Wrath of the Righteous is bringing back the 15 classes and seven prestige classes from Kingmaker, adding the witch and oracle (Owlcat says it’ll reveal more in the future). Paizo published the second edition of Pathfinder in August, and while Owlcat has had some time to look over it, don’t expect Wrath of the Righteous to use the 2E rules. “Right now, we’re sticking to the first edition, probably with some additions and advancements,” Mishulin said.
Mishulin and lead writer Alexander Komzolov return to head the narrative team, and longtime RPG writer Chris Avellone will contribute as well.
“As in Kingmaker, we consider ourselves the game master, so the tone will not change,” Mishulin said. “It will be in the same area as the adventure path, and the main storyline will be close to the adventure path. But as in [Kingmaker], we’ll add some things, remove some things, add some emphasis of our own to introduce you to the key NPCs of the adventure path.”
Pathfinder has more than two dozen adventure paths (which in part explains why I see so many products for the game at my local used book store). Why does Owlcat thinks Wrath of the Righteous lends itself to a video game adaptation?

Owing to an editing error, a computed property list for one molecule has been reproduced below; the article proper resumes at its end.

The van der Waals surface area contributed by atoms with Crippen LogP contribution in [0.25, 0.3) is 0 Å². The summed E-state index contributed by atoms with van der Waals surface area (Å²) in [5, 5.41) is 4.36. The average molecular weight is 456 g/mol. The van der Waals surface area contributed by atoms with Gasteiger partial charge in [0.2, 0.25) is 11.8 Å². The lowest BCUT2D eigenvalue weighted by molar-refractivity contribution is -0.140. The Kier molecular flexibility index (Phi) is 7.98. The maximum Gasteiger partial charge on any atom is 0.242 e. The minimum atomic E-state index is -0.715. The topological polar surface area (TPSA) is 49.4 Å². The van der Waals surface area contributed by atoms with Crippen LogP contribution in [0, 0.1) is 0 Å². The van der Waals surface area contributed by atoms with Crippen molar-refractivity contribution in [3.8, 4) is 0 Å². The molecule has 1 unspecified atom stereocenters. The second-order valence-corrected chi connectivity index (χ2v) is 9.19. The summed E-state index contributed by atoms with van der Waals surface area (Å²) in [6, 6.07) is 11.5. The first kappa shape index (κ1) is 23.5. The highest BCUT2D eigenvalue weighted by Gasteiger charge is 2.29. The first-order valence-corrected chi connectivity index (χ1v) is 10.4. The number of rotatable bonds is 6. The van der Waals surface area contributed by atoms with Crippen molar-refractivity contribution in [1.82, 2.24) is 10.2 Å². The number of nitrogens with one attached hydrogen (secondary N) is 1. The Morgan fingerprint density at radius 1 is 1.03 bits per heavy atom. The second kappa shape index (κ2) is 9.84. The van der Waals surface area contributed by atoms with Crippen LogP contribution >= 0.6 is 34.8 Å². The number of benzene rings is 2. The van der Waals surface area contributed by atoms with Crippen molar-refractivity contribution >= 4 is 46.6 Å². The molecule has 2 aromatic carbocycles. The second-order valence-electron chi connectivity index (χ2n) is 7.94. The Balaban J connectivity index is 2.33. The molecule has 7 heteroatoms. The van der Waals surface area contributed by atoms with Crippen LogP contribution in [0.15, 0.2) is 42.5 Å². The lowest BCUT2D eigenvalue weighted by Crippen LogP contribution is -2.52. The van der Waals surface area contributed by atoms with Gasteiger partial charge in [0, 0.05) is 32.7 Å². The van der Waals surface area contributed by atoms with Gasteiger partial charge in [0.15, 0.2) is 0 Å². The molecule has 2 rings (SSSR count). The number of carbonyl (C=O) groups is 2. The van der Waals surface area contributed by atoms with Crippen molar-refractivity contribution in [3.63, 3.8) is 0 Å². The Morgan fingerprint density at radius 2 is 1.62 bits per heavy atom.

“It tells a very ominous story, but we can tell it in a way that nobody else has told that story,” Mishulin said. “What does a demonic invasion mean? How do the Crusaders feel after waging a 100-year war against them? How does it feel to be a volatile force in this conflict, and what price will you pay? How relationships with your friends and neighbors change when you acquire this power?”
Wrath gives players a chance to acquire great power with mythic progression. But Mishulin’s right when he notes the narrative payoff of seeing how your relationships and alliances change once you go down the path to lichdom. You allies may not want to hang around an undead wizard who uses rotting corpses as tools.
But Mishulin also notes that Wrath presents some fantastic foes: demons.